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Volume 21 No. 26
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USA Rugby tries to plod through setbacks

With the biggest rugby event ever on American soil just five weeks away, USA Rugby is trying to pull itself out of a corporate crisis caused by the financial collapse of its for-profit subsidiary Rugby International Marketing.

In the past two months, four USA Rugby board members have resigned, leaving in charge interim chair Barbara O’Brien, who replaced former Chairman Will Chang after he stepped down two months earlier than planned on May 31. In March, RIM CEO David Sternberg resigned and USA Rugby CEO Dan Payne announced he would leave after the Rugby World Cup Sevens, set for July 20-22 at AT&T Park in San Francisco.

In an interview, O’Brien said the former leadership of both the governing body and Rugby International Marketing were slow to appreciate the scale of the problems and hid them from members.

“The members of the board knew we really needed to restart the governance of USA Rugby,” O’Brien said. “That there had been some major glitches with what everyone had hoped would be a revenue-producing venture with RIM, and it had not been handled very well, and I think we all knew we needed fresh eyes and fresh skill sets on the board.”

Chang declined to comment.

RIM’s primary failure was The Rugby Channel, an over-the-top digital property that had spent $4.2 million on startup costs with no profits in sight. RIM sold the channel to FloSports in May for an undisclosed sum, leaving RIM with an events business and its control of the U.S. national teams’ commercial rights.

The rugby governing body has taken hits with financial challenges and leadership changes.
Photo: getty images

O’Brien said much of RIM’s activities will be reclaimed by the governing body, though decisions on the exact future of that business are still forthcoming. Its minority investors include CSM Sport & Entertainment, the English Rugby Football Union and the Harlequin Football Club. A USA Rugby task force reported in May that RIM has “no ability to successfully sustain itself as a business,” according to Rugby Today.

“Part of what we’re doing is bringing a number of activities back under the umbrella of USA Rugby,” O’Brien said. “So the commercial arm that was RIM, whatever the appropriate role of a commercial division of USA Rugby is, will come in under the umbrella. Same for fundraising, the USA Rugby Trust won’t be outside the umbrella anymore.”

The USA Rugby board will be fully populated again by September, with the hope of hiring a new CEO by October, she said.

While USA Rugby did not contribute any cash in the creation of RIM — its 75 percent ownership stake came in exchange for its commercial rights — it is nevertheless heavily exposed to RIM’s failure. RIM is supposed to pay USA Rugby annual royalty fees, which amount to $1.8 million in 2018 under the original founding agreement. A payment is due this month.

O’Brien said she now believes the “worst-case scenario” will be avoided, but the governing body began cutting costs earlier this year in anticipation of a missed payment.

“I believe we’re going to be in better shape than what we feared at one point,” she said.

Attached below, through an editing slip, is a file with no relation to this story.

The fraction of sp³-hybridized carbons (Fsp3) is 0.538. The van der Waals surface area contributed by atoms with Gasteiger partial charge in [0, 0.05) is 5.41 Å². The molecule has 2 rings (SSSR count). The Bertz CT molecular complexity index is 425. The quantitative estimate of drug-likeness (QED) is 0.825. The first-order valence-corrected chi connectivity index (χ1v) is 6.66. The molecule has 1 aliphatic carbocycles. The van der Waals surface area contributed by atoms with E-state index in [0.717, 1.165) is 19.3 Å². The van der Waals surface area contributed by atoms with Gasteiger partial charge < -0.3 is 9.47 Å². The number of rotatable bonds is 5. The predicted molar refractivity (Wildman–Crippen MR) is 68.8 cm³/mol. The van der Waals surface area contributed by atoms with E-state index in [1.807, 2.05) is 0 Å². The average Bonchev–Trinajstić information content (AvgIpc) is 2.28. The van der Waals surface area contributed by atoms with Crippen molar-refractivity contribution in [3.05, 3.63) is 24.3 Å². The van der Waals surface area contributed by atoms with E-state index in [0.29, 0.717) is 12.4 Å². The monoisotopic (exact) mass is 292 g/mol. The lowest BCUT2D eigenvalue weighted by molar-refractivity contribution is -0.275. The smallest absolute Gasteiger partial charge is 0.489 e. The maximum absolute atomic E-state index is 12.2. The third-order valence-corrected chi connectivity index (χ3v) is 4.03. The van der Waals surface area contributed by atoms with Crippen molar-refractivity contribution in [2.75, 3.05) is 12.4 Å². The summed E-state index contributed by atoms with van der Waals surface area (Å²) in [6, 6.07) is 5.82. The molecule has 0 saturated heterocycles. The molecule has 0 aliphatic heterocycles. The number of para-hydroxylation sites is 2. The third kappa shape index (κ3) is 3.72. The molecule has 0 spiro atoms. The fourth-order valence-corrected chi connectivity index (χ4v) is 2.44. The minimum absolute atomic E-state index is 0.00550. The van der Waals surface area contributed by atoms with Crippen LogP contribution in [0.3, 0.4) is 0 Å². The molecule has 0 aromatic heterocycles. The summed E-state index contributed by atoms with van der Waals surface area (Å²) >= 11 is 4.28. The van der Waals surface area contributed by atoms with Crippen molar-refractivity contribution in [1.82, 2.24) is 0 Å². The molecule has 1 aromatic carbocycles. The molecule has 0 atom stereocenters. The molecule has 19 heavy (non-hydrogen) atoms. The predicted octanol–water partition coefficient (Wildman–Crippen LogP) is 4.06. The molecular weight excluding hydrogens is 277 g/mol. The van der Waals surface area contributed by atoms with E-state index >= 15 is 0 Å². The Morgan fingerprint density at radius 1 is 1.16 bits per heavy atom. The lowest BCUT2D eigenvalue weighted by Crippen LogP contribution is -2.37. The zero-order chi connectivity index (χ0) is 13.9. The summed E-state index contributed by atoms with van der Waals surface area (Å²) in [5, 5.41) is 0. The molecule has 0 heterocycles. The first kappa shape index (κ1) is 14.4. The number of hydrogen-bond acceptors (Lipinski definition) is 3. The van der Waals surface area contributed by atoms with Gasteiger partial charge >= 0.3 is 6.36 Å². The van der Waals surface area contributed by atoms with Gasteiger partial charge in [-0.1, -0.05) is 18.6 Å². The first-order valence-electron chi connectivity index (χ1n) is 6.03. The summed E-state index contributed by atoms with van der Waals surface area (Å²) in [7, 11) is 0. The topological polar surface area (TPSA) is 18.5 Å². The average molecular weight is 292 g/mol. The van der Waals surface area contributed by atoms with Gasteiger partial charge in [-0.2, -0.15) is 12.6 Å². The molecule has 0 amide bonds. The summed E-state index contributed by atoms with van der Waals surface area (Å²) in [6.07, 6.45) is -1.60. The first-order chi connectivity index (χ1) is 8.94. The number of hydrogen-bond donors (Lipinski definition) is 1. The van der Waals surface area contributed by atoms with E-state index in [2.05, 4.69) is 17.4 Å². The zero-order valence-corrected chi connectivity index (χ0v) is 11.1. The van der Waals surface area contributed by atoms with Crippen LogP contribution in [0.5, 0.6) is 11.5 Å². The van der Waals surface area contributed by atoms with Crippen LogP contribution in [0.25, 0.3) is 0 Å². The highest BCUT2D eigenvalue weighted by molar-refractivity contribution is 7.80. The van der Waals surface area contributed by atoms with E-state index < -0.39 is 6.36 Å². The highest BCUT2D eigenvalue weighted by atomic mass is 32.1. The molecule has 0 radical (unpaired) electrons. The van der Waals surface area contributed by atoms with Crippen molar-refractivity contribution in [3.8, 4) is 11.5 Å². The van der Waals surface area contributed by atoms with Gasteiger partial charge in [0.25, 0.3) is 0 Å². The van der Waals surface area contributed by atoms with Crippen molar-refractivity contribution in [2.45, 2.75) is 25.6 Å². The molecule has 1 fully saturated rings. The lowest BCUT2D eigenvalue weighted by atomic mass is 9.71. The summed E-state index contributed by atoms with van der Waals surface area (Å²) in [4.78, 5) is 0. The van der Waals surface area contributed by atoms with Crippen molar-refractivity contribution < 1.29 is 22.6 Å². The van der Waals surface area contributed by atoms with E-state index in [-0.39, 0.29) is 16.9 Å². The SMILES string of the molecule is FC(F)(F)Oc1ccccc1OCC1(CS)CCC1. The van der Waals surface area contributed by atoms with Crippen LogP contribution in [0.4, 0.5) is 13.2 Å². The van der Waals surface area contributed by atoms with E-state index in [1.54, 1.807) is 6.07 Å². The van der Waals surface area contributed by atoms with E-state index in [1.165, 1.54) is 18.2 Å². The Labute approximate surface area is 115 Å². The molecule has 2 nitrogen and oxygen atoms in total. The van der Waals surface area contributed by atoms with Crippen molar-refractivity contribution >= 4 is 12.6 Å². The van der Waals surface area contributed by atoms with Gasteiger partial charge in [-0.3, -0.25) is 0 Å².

In addition to selling The Rugby Channel to FloSports, RIM got a temporary infusion from World Rugby, the global governing authority. World Rugby advanced cash to RIM to help it pay for the San Francisco World Cup event, which it is operating.

The loan underscores the global rugby community’s eagerness for the sport to succeed in the world’s largest sports market.

“Rugby is about partnership, and we are advancing a limited amount of funding to USA Rugby, specifically related to up-front hosting costs,” a spokesman said. “With a strong commercial and ticketing program, we are anticipating that this investment will be returned following the tournament.”

Mark Lambourne, a member of the USA Rugby Congress, a liaison between membership and the board, said RIM was hampered by bad execution, particularly in regard to the streaming site. He was on the task force that gave RIM a poor chance of surviving, and he’s now on the board. “I think it was a good idea, but there was bad timing, bad execution, a tough environment and it was under-capitalized,” Lambourne said.

Unrelated to RIM, USA Rugby faces another potential problem in the courts. On June 5, the founder of the now-defunct PRO Rugby league, Douglas Schoninger, sued USA Rugby and RIM in a Colorado court, accusing them of violating his exclusive rights to found a pro league that have since expired. Schoninger is seeking $6 million he personally spent on PRO Rugby, which lasted only one year. So far, USA Rugby has not responded to the lawsuit.

The struggles at the corporate level stand in contrast to the overall picture of the sport. Rugby participation continues to grow at a time when most major team sports are stable or declining. Major League Rugby, a professional league with close backing from USA Rugby, is on CBS Sports Network every Saturday this spring and is preparing for a second season. The World Cup Sevens event will draw global attention.

Pat Clifton, an associate editor at Rugby Today, said the sport has always been stronger at the grassroots than as a business, and a lot of rugby enthusiasts take the troubles in stride.

“If you’ve been around rugby a lot, it’s not a shock to you that good things are happening that don’t have much to do with the national governing body,” Clifton said.